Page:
# Algnotes215

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UNIVERSITY OF NEW SOUTH WALES SCHOOL OF MATHEMATICS AND STATISTICS MATH 1131 MATHEMATICS 1A ALGEBRA. Section 2: - Vector Geometry. In Chapter 1, see looked at the rudiments of vector geometry. We now have enough machin- ery to study this subject in greater depth. Distances and Lengths: We saw earlier that: in higher dimensions, we can define the length of a vector as fol- lows: Definition: A vector x = a 1 a 2 . . . a n in R n has length | x | given by | x | = p a 2 1 + a 2 2 + · · · + a 2 n . The distance between two points A and B in R n will be defined as the length of the vec- tor -→ AB , in other words, if A has position vector a = a 1 a 2 . . . a n and B has position vector b = b 1 b 2 . . . b n , then the length of -→ AB is | -→ AB | = | b - a | = p ( b 1 - a 1 ) 2 + · · · + ( b n - a n ) 2 . A vector which has unit length is called a unit vector . Any non-zero vector can be made into a unit vector by dividing by its length. Dot Product: We define the dot product of two vectors a = a 1 a 2 a 3 and b = b 1 b 2 b 3 by a · b = a 1 b 1 + a 2 b 2 + a 3 b 3 . Note that this is a scalar, and so the dot product is often called a scalar product . Ex: Find the dot product of a = 1 2 3 and b = - 1 7 - 3 1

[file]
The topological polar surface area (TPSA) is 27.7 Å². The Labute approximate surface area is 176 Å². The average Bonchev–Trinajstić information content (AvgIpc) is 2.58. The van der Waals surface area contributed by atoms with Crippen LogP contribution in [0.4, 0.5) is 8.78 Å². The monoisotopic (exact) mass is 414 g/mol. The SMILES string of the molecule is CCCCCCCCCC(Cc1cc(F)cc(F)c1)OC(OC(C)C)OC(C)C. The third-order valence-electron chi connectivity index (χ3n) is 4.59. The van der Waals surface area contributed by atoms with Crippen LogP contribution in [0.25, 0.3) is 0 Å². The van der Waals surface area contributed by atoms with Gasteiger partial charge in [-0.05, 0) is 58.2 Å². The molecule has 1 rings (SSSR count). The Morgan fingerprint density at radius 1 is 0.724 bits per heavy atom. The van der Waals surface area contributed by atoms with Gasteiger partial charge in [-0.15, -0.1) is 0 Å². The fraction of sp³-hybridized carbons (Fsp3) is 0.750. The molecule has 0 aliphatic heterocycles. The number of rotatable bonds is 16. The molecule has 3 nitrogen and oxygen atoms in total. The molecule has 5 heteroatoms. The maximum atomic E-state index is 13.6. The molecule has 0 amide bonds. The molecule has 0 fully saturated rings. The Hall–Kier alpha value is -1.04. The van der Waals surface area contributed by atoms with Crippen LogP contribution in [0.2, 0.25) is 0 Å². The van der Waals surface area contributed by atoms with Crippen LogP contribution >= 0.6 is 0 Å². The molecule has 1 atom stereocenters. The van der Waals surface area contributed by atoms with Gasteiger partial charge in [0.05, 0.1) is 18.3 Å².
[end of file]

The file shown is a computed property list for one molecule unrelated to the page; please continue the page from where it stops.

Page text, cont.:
The dot product also has a geometric interpretation in R 2 and R 3 . Indeed for non-parallel vectors a and b in R 3 , we consider the following triangle. c b a We can write c = a - b and so taking lengths, we have | c | 2 = ( a 1 - b 1 ) 2 + ( a 2 - b 2 ) 2 + ( a 3 - b 3 ) 2 = | a | 2 + | b | 2 - 2( a 1 b 1 + a 2 b 2 + a 3 b 3 ) = | a | 2 + | b | 2 - 2 a · b . Also, if we write down the cosine rule for this triangle, we have | c | 2 = | a | 2 + | b | 2 - 2 | a || b | cos θ , where θ is the angle between the vectors a and b . Comparing the two expressions we see that a 1 b 1 + a 2 b 2 + a 3 b 3 = a · b = | a || b | cos θ. This formula is fundamental and should be committed to memory. Notice that if the angle between a and b is 90 we have a · b = a 1 b 1 + a 2 b 2 + a 3 b 3 = 0 . Ex: Find the dot product and hence the acute angle between the vectors a and b if a = 1 - 1 2 and b = 2 1 1 . For vectors in R n we can define the dot product directly as follows. 2
Definition: The dot product of two vectors a and b in R n is given by a · b = a 1 b 1 + · · · + a n b n . The dot product has the following properties: 1. a · a = | a | 2 and so | a | = a · a . 2. a · b is a scalar (which is why the dot product is sometimes called the scalar product ). 3. a · b = b · a . (Commutative law). 4. a · ( λ b ) = λ ( a · b ). 5. a · ( b + c ) = a · b + a · c . (Distributive law). The proofs of these are easy. Ex: Prove that the diagonals of a rhombus are perpendicular. In higher dimensions we can define the angle θ between two vectors a and b by cos θ = a · b | a || b | . Orthogonality: Two vectors a and b are said to be orthogonal if a · b = 0. 3
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